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The Hidden World of the Nearby

WHY?


I wish to teach the world.

What is the big deal? I have three degrees from MIT, a good 23 years career at Bose Corporation and fourty plus years and a good reputation as a photographer.

But it’s not enough. I want to save the world.

Crazy? Utterly. I don’t have it in me. But all my careers my job have been to solve problems and I was pretty successful at all of them. Amar Bose gave me the job of introducing an important product with the requirement of getting the best reviews of any audio product ever.

I Thought for maybe 10 seconds said O.K. and, with great staff and some good luck, I did it. But, of course, it was trivial in comparison.

I taught myself to photograph and to print.

So what’s my gripe? Some people are great and generous and others are stupid, cruel and don’t give a damn. I want to know why so I can tell the world how to be better. Fat chance. I study cosmology, philosophy, psychology. I did a website on global warming. I chewed out the President of MIT for being 20 years behind with supposedly ambitious efforts.

I turn 80 (hopefully) on 9/11. My first job is to do what I can for my wife, my son amd my friends.

But something screems in my: WHY? Why do people not do what they should. What is should? We all should be teaching each other to be a family and treat others accordingly. Love they neighbor. Reciprocity. Put yourself in the other peresons shoes.

Then I think of all the incredibly generous loving people I know. And those that have given their all in caring for Covid patients.

I want to know why the universe was created and by what force and I come to this odd maybe crazy conclusion that we created each other for if there were no sentient beings there existence of the universe would be moot. It’s like Schrdinger’s cat. We turn on sentience when we open the box.

Some time ago when I was working my way through the time-line of the universe it struck me I was getting nowhere. So why not leap to the end and ask the obvious question: What is the best that we have? And the first words to come to my mind were beauty and joy and I felt a kind of elation for beauty and joy encompassed so much and could be quiet, grand, subtle, loving, sacrificial and on and on.

And what comes to my mind at such a time is always a paricular piano performance. A pianist I discovered in search for an interpretation of something by Chopin that I play. Krystian Zimerman playing Chopin’s Ballade No. 1, Op 23, are perfections here.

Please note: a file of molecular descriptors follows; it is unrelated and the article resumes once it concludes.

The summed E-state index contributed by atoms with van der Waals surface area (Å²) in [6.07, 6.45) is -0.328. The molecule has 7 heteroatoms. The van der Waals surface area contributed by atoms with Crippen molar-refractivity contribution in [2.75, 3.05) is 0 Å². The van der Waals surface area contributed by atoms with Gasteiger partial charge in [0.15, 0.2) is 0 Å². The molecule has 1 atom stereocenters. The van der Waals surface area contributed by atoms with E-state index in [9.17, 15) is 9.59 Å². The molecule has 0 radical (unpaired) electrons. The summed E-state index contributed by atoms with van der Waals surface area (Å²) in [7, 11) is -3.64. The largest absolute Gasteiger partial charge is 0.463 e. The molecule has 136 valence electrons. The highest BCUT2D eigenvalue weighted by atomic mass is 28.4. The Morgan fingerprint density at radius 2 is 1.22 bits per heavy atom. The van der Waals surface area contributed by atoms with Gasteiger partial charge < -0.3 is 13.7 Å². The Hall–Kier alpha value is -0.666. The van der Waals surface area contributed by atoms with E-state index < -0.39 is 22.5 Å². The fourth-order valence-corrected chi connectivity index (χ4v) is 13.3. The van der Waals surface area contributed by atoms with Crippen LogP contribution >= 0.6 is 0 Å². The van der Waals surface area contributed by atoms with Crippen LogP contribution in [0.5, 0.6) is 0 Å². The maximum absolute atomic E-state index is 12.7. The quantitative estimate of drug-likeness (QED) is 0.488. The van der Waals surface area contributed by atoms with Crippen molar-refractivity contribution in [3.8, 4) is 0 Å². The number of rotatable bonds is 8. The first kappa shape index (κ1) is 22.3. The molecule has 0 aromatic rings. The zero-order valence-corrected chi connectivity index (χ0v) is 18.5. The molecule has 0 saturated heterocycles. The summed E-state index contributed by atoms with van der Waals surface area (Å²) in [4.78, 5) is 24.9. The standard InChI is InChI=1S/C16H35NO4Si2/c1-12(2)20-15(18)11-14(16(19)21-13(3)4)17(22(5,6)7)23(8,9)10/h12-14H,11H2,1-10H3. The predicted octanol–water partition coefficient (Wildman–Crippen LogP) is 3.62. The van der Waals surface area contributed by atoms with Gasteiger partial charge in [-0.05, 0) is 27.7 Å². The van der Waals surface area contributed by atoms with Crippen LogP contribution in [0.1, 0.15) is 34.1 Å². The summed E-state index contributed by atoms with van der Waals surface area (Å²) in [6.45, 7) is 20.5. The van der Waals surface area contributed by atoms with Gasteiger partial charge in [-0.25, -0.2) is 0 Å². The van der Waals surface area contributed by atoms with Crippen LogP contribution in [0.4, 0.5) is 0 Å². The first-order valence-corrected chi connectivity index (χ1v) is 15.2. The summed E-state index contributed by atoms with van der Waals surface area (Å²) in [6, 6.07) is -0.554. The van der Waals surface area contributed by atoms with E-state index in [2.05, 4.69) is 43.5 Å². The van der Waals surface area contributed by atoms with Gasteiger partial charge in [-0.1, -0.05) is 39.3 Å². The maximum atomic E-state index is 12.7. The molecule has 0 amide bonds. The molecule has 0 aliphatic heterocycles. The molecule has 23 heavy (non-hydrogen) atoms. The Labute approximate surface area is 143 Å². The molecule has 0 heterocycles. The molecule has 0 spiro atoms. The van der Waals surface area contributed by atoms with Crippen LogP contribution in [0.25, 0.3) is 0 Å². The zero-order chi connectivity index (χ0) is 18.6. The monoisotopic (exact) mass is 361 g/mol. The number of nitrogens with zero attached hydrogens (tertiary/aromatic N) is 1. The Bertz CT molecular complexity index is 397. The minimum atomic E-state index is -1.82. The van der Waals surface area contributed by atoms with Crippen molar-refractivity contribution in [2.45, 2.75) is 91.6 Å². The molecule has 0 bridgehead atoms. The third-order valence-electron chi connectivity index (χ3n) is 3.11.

Why do some descendents of hunter-gatherers end up playing Chopin and others declaring meaningless religious wars or just being Cheny and Rumsfeld.

Perhaps we have not progressed enough, but between Trump and the energy companies we may not have a chance.

As I sat in my otolaringologist’s exam chair and studing the illustration of the ear and marveled again at its engineering I thought of how the hell does the flapping on a small membrane create the experiencce of this performance and all the other sounds I have heard. It almost makes me want to forgive everyone. But no. Their crimes are beyond forgiveness and I remember an almost trivial comment by the chairman of my tiny art company: “The only thing that matters is shareholder value.” It took a while for the motto of American’s religion to sink in.

Just think of trickle-down economics and licking the master’s boots.

Could I end here? You can’t make me. So here a photograph I made of my piano, a Mason & Hamlin BB made in Boston in 1917. This is the same building in which I saw for the first time a dye transfer print being made.

An hour or so ago I recived an e-mail from a friend about the movie The Pianist the story of how a Polish pianist was saved from concentration camp death (he lost all his family) by playing at a German soldier’s request the Chopin ballade for which I provide a link. The soldier sheltered, fed and helped the Jewish pianist escape.

What We Know. What We Don’t Know.


What we should know.

I believe that the universe is defined by two things: the big bang and the human mind. Neither is understood by science, nor does there seem to be a path to understanding either. The first is to answer the question “Why is their something rather than nothing?” The second is to answer how the brain translates two little images on your retinas into the visual experience of life and perhaps even more remarkably how the flapping of a piece of tissue at the end of your ear canal can play any sound for you.

These are the end points: how it began and what it has come to. Yet how many people do you know who listen to classical music for its beauty and let it energize their souls.

Abraham Lincoln said a little prayer at the end of his Gettesberg Address that this government of, by and for the people not perish. It has perished. We live in a nation of the rich by the rich and for the rich and we need a rewriting of the Constitution and a recognition that the first job of humans is to teach humanity to each other.

The Double Bee, 1917
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